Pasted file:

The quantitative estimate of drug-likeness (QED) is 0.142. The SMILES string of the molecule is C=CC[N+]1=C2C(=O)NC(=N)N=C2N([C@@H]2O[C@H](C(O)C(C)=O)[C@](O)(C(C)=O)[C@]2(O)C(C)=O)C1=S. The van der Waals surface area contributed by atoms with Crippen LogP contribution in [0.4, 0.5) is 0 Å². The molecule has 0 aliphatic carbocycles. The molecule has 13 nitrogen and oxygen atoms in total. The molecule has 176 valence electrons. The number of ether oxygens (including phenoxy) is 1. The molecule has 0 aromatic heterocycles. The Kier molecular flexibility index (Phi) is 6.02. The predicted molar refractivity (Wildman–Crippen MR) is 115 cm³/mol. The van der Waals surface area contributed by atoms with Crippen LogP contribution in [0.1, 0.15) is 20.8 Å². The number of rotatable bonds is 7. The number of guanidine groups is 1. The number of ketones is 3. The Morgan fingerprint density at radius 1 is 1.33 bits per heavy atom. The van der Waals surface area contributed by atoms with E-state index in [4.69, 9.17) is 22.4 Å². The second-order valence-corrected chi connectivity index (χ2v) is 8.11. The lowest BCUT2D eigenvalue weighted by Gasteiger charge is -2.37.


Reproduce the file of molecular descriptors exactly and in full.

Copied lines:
The quantitative estimate of drug-likeness (QED) is 0.142. The SMILES string of the molecule is C=CC[N+]1=C2C(=O)NC(=N)N=C2N([C@@H]2O[C@H](C(O)C(C)=O)[C@](O)(C(C)=O)[C@]2(O)C(C)=O)C1=S. The van der Waals surface area contributed by atoms with Crippen LogP contribution in [0.4, 0.5) is 0 Å². The molecule has 0 aliphatic carbocycles. The molecule has 13 nitrogen and oxygen atoms in total. The molecule has 176 valence electrons. The number of ether oxygens (including phenoxy) is 1. The molecule has 0 aromatic heterocycles. The Kier molecular flexibility index (Phi) is 6.02. The predicted molar refractivity (Wildman–Crippen MR) is 115 cm³/mol. The van der Waals surface area contributed by atoms with Crippen LogP contribution in [0.1, 0.15) is 20.8 Å². The number of rotatable bonds is 7. The number of guanidine groups is 1. The number of ketones is 3. The Morgan fingerprint density at radius 1 is 1.33 bits per heavy atom. The van der Waals surface area contributed by atoms with E-state index in [4.69, 9.17) is 22.4 Å². The second-order valence-corrected chi connectivity index (χ2v) is 8.11. The lowest BCUT2D eigenvalue weighted by Gasteiger charge is -2.37.